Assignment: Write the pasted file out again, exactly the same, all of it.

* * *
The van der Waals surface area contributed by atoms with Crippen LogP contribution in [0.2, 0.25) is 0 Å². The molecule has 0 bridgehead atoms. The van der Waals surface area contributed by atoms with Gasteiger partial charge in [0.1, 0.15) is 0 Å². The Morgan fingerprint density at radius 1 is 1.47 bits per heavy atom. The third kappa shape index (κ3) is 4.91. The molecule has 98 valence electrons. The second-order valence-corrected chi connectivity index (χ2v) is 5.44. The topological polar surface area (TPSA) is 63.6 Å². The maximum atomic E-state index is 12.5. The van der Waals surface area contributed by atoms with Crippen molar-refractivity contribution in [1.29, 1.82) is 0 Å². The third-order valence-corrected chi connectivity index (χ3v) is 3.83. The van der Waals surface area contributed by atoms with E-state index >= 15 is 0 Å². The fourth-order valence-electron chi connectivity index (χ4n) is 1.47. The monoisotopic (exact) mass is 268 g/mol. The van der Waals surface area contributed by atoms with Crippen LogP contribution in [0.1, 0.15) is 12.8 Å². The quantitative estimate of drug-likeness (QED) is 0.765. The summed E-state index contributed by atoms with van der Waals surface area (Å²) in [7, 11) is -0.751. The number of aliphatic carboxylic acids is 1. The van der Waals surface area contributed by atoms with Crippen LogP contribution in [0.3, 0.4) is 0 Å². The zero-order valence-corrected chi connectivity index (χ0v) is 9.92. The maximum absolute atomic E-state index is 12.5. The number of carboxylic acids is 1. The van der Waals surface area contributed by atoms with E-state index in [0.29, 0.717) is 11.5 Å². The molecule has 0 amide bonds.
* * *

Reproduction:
The van der Waals surface area contributed by atoms with Crippen LogP contribution in [0.2, 0.25) is 0 Å². The molecule has 0 bridgehead atoms. The van der Waals surface area contributed by atoms with Gasteiger partial charge in [0.1, 0.15) is 0 Å². The Morgan fingerprint density at radius 1 is 1.47 bits per heavy atom. The third kappa shape index (κ3) is 4.91. The molecule has 98 valence electrons. The second-order valence-corrected chi connectivity index (χ2v) is 5.44. The topological polar surface area (TPSA) is 63.6 Å². The maximum atomic E-state index is 12.5. The van der Waals surface area contributed by atoms with Crippen molar-refractivity contribution in [1.29, 1.82) is 0 Å². The third-order valence-corrected chi connectivity index (χ3v) is 3.83. The van der Waals surface area contributed by atoms with E-state index >= 15 is 0 Å². The fourth-order valence-electron chi connectivity index (χ4n) is 1.47. The monoisotopic (exact) mass is 268 g/mol. The van der Waals surface area contributed by atoms with Crippen LogP contribution in [0.1, 0.15) is 12.8 Å². The quantitative estimate of drug-likeness (QED) is 0.765. The summed E-state index contributed by atoms with van der Waals surface area (Å²) in [7, 11) is -0.751. The number of aliphatic carboxylic acids is 1. The van der Waals surface area contributed by atoms with Crippen LogP contribution in [0.3, 0.4) is 0 Å². The zero-order valence-corrected chi connectivity index (χ0v) is 9.92. The maximum absolute atomic E-state index is 12.5. The number of carboxylic acids is 1. The van der Waals surface area contributed by atoms with E-state index in [0.29, 0.717) is 11.5 Å². The molecule has 0 amide bonds.